Mental Health Counseling: Identity and Distinctiveness. ERIC Digest. 

by Pistole, M. Carole 


The human service provider field is comprised of a complex and bewildering array of overlapping and related, but separate professions that include mental health counseling, psychology, social work, marriage and family counseling, professional counseling, and psychiatry. Because each provider profession has essentially the same goals and accomplishes these by performing similar activities, human service delivery professions may seem very alike from the outside, which means that it can be very confusing to understand a profession's distinct identity. It is not particularly surprising that the nuances that distinguish these professions seem amorphous, unclear, and perhaps somewhat irrelevant to the public. 

Graduate programs that train professionals for entry into a particular field spend 2 to 4 years purposefully socializing their students and providing them with a foundation in the profession's history, its knowledge and techniques, and its relevant values, attitudes, and identity themes. Moreover, persons seeking mental health services can usually be helped by virtually any of the service providers, because of the interdisciplinary nature of the knowledge and theory of intervention related to personality organization. Nonetheless, it is worthwhile for the professions to articulate their distinctions. This clarification is a vehicle to gain recognition and to vie for their legitimate position in the health care market place, and it also constitutes responsible behavior that is consistent with being accountable to the public's sanctioning of the professional work. 

In terms of clarifying uniqueness, the borders of the human service delivery fields can be distinguished based on "professional identification, ... practitioner's entry level graduate degree ..., basic academic discipline, conceptualization of mental health problems, and approach to treatment" (Hersehenson & Power, 1987, p. 3). By weaving these elements into a discussion of the history of the profession, the identity which organizes its stability, and the distinctive characteristics which are included and excluded within its identity, this paper seeks to convey to readers the uniqueness of one of the youngest service provider professions, Mental Health Counseling (MHC) (cf. Pistole & Roberts, in press). 


MHC has a brief but bold past. In the social-historical-economic context following World War II, non-medical, behavioral and cognitive approaches to psychotherapy flourished, with some of this growth being stimulated by the Community Mental Health Centers Act of 1963. This act, which "established funding for the development of community-based mental health care programs with interdisciplinary teams" (Weikel & Palmo, 1989, p. 8), contributed to increasing the number of master's-level practitioners. Many of these practitioners were trained in colleges of education and secured employment under a variety of professional and paraprofessional titles in community settings (e.g., hospitals, private practice, community mental health centers) (Beck, 1999; Weikel & Stickle, 1989). Although effective as professionals, because they were not trained in the disciplines of social work, psychology, or medicine (psychiatry), these practitioners were without a professional organizational home and were unqualified for the traditional credentials or licensure; that is, they were disenfranchised and rendered professionally invisible. This new group of professionals, who had emerged within the health care field, began a grass roots movement and in July, 1978 formed the American Mental Health Counselors Association (AMHCA) to provide themselves with a professional organization and identity. From its inception, AMHCA's purpose was to pursue recognition, develop accountability standards, and acquire professional status for these practice-oriented master's professionals who were already entrenched in the marketplace (Beck, 1999). In turn, the pioneering founders of the profession, drawn to this newly established identity of mental health counselor because they "believed in the power of counseling" (Palmo, 1999, p. 217), began the political process of differentiating their activities, roles, and identity from other service provider professions so that the uniqueness of their profession was revealed to both themselves and others.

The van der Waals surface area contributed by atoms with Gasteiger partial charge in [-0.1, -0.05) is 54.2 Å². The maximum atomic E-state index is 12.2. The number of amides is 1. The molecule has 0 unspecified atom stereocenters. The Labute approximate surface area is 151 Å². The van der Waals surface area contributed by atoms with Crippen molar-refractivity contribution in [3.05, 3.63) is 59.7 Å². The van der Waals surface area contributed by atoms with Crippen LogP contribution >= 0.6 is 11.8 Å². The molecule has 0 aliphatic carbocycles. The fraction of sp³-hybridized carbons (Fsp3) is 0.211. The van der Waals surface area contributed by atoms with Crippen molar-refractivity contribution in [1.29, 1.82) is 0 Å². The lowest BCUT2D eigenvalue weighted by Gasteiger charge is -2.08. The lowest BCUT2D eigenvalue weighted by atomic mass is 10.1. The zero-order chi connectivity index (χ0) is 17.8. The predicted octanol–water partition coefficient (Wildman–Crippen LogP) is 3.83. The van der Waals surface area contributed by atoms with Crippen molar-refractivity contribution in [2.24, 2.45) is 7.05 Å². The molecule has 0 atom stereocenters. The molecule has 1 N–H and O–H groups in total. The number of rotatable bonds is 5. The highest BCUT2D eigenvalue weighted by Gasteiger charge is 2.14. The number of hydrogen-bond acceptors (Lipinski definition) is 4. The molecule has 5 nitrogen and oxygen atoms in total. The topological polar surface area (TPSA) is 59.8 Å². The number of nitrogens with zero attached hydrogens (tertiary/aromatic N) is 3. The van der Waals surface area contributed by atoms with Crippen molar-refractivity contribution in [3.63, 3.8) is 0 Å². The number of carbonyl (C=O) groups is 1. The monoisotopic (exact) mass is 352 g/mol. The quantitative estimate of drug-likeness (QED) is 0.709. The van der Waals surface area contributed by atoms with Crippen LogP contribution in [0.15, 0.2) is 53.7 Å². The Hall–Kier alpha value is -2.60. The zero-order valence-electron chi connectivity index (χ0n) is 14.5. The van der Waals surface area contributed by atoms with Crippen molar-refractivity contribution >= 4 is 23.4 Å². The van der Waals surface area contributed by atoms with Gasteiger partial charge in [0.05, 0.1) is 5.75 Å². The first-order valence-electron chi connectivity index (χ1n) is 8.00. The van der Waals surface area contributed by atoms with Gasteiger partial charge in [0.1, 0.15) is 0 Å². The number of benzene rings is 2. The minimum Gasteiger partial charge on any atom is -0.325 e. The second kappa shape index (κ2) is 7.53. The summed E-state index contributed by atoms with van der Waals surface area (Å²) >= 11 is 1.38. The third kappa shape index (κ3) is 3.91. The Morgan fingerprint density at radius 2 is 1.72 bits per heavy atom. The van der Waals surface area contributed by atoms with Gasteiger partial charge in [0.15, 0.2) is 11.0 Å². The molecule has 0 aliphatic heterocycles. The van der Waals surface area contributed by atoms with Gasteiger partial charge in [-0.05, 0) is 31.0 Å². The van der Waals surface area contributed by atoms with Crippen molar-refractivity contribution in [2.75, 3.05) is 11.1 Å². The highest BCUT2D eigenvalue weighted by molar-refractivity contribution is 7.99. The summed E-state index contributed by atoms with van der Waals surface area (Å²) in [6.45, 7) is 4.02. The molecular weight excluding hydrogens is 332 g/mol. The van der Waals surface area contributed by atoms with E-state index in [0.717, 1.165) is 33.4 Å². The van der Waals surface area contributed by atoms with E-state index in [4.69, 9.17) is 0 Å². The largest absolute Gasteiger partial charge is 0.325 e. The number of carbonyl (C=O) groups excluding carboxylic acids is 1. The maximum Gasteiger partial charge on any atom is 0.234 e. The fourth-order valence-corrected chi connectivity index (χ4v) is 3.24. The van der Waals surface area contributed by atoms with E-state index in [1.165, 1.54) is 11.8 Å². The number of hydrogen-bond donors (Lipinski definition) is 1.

In terms of a defining identity, MHC can be understood as "an aggregate of the specific educational, scientific, and professional contributions of the disciplines of education, psychology, and counseling" (Spruill & Fong, 1990, pp. 20-21). From early on, mental health counselors have defined their work as "an interdisciplinary multifaceted, holistic process of (1) the promotion of healthy life-styles, (2) identification of individual stressors and personal levels of functioning, and (3) preservation or restoration of mental health" (Seiler & Messina, 1979, p. 6). 

When discussing identity themes, MHC has identified itself as a profession in which the person is conceptualized both developmentally and holistically with attention to contextual influences on persons' lives (Hershenson & Power, 1987). This approach involves both systemic and individual perspectives. On the one hand, from the systems perspective, clients are embedded within and influenced by their family, societal, historical, cultural, and socioeconomic context, which means that community resources and interdisciplinary approaches can be useful in treatment. Simultaneously, the individual can be viewed as being the gestalt of multiple domains - emotional, physical, social, vocational, and spiritual - that coalesce and culminate in a more or less healthy life style. As part of the health care industry, mental health counselors focus on a wellness, holistic mental health philosophy, regardless of whether the clients' issues are more reflective of developmental struggles or more reflective of clinical pathology. That is, the profession endorses a philosophy that is focused more on strengths and wellness, as springing from the multiple synthesized domains of the person, and focused less on curing some kind of mental illness.